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— updated 2000-05-01


Herbalist Review, Issue 2000-#2:
Codex Alimentarius; Ephedra; Contamination; Vaccines

by Roger W. Wicke, Ph.D.

RMHI HERBALIST REVIEW        Issue 2000 #2
Published approximately 6 times annually by the
Rocky Mountain Herbal Institute

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[1] Codex Alimentarius
[2] Proper and improper uses of ephedra
[3] Contamination in Chinese herbal patent 
[4] Vaccines under fire
[5] Advanced publications for TCM herbalists


[1] Codex Alimentarius

An increasing number of organizations are becoming 
aware of the threats posed to health freedom by 
Codex Alimentarius, a set of proposed international 
trade regulations governing foods, nutritional 
supplementation, and herbal products. The 
California Society for Oriental Medicine has posted 
a summary of Codex and its implications:

While there are undoubtedly quality-control 
problems in the nutritional supplement and herbal 
manufacturing industries, removing consumers' 
freedom of choice by international fiat is not 
necessarily the solution. Public education and 
private certification agencies are two forces that 
can help improve quality without sacrificing 
freedom of choice.


[2] Proper and improper uses of ephedra

Ephedra, or ma huang, is a useful herb if used as 
indicated, but can be dangerous if used to excess 
or for conditions for which it may only mask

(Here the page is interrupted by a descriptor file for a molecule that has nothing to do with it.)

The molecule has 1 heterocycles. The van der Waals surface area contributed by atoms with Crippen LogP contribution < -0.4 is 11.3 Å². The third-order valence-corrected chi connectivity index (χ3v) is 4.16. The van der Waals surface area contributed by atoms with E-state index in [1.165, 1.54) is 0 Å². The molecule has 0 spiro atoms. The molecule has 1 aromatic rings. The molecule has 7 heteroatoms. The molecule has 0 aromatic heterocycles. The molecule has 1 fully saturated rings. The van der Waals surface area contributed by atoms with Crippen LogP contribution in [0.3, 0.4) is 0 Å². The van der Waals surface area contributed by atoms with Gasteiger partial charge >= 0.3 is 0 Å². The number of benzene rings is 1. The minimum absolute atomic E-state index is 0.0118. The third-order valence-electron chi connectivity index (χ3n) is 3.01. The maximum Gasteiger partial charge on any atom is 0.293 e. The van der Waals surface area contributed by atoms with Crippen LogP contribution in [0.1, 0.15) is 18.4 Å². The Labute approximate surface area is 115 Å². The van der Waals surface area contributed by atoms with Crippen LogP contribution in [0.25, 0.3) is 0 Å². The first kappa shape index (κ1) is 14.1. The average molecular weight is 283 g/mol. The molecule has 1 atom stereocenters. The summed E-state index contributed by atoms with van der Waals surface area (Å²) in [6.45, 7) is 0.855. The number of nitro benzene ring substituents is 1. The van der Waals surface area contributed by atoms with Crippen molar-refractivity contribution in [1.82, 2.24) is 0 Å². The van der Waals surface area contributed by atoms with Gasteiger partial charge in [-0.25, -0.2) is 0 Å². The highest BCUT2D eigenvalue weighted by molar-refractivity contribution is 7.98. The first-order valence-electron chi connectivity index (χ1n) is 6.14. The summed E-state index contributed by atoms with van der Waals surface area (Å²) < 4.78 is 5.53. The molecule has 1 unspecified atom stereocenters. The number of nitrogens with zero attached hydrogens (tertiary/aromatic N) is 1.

symptoms. Many of the currently popular uses of 
ephedra would be considered inappropriate from the 
perspective of the TCM pharmacopoiea. The TCM 
pharmacopoiea states that it 
    - Releases the Exterior and disperses Cold; 
indicated for TaiYang-stage Exterior Chill; acts by 
inducing sweating. 
    - Circulates Lung Qi; relieves cough and asthma. 
    - Promotes urination and relieves edema 
accompanying External Evil.

Ephedra is to be avoided or used cautiously in 
Deficiency conditions characterized by excessive 
sweating; it may aggravate high blood pressure and 
cause restlessness and tremors. 

One of the primary active ingredients of ephedra 
is ephedrine, which is a bronchodilator and is 
especially effective when bronchospasm is present. 
It is also diaphoretic, vasoconstrictive, and 
raises blood pressure. 

To use ephedra for weight loss or as a stimulant, 
two popular uses, risks exhausting the Qi, resulting 
in adrenal exhaustion and chronic fatigue. Its 
classification as a "tonic" by certain sources is 
misleading, as its long-term side effects are just 
the opposite, resulting in exhaustion. As for 
weight loss, ephedra can temporarily increase 
metabolic rate and diuresis, which can enhance 
short-term weight loss, but if underlying metabolic 
factors are not corrected, long-term consumption 
of ephedra will lead to not only exhaustion, but a 
rebound of weight gain.

Furthermore, many Americans are already suffer some 
type of exhaustion (of Qi, Yin, Yang, or Blood) due 
to stress, overwork, and poor diet, and any use of 
ephedra, especially without counteraction by other 
herbs, may risk aggravating the condition.


[3] Contamination in Chinese herbal patent 

Prepared herbal products (including pills and